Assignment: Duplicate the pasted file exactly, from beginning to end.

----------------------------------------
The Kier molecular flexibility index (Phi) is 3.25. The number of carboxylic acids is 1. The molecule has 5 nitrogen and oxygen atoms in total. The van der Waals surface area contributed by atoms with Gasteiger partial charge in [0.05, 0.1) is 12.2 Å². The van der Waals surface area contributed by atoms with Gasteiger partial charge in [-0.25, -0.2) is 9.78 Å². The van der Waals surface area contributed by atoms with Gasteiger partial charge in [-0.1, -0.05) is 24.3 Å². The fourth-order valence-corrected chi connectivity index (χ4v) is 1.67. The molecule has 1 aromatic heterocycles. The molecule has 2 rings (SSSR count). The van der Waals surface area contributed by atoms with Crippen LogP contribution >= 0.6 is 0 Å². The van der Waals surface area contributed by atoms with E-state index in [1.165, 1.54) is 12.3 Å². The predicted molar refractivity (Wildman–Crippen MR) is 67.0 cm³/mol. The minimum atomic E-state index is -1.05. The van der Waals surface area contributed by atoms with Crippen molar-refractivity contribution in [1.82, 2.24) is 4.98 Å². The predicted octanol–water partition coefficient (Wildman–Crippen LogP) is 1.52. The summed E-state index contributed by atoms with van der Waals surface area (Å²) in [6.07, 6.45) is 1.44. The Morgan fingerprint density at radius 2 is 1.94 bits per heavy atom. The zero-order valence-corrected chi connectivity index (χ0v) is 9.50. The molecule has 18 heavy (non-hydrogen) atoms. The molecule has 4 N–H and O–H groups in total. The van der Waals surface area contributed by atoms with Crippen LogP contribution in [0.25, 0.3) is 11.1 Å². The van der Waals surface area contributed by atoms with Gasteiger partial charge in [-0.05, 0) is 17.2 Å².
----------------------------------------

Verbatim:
The Kier molecular flexibility index (Phi) is 3.25. The number of carboxylic acids is 1. The molecule has 5 nitrogen and oxygen atoms in total. The van der Waals surface area contributed by atoms with Gasteiger partial charge in [0.05, 0.1) is 12.2 Å². The van der Waals surface area contributed by atoms with Gasteiger partial charge in [-0.25, -0.2) is 9.78 Å². The van der Waals surface area contributed by atoms with Gasteiger partial charge in [-0.1, -0.05) is 24.3 Å². The fourth-order valence-corrected chi connectivity index (χ4v) is 1.67. The molecule has 1 aromatic heterocycles. The molecule has 2 rings (SSSR count). The van der Waals surface area contributed by atoms with Crippen LogP contribution >= 0.6 is 0 Å². The van der Waals surface area contributed by atoms with E-state index in [1.165, 1.54) is 12.3 Å². The predicted molar refractivity (Wildman–Crippen MR) is 67.0 cm³/mol. The minimum atomic E-state index is -1.05. The van der Waals surface area contributed by atoms with Crippen molar-refractivity contribution in [1.82, 2.24) is 4.98 Å². The predicted octanol–water partition coefficient (Wildman–Crippen LogP) is 1.52. The summed E-state index contributed by atoms with van der Waals surface area (Å²) in [6.07, 6.45) is 1.44. The Morgan fingerprint density at radius 2 is 1.94 bits per heavy atom. The zero-order valence-corrected chi connectivity index (χ0v) is 9.50. The molecule has 18 heavy (non-hydrogen) atoms. The molecule has 4 N–H and O–H groups in total. The van der Waals surface area contributed by atoms with Crippen LogP contribution in [0.25, 0.3) is 11.1 Å². The van der Waals surface area contributed by atoms with Gasteiger partial charge in [-0.05, 0) is 17.2 Å².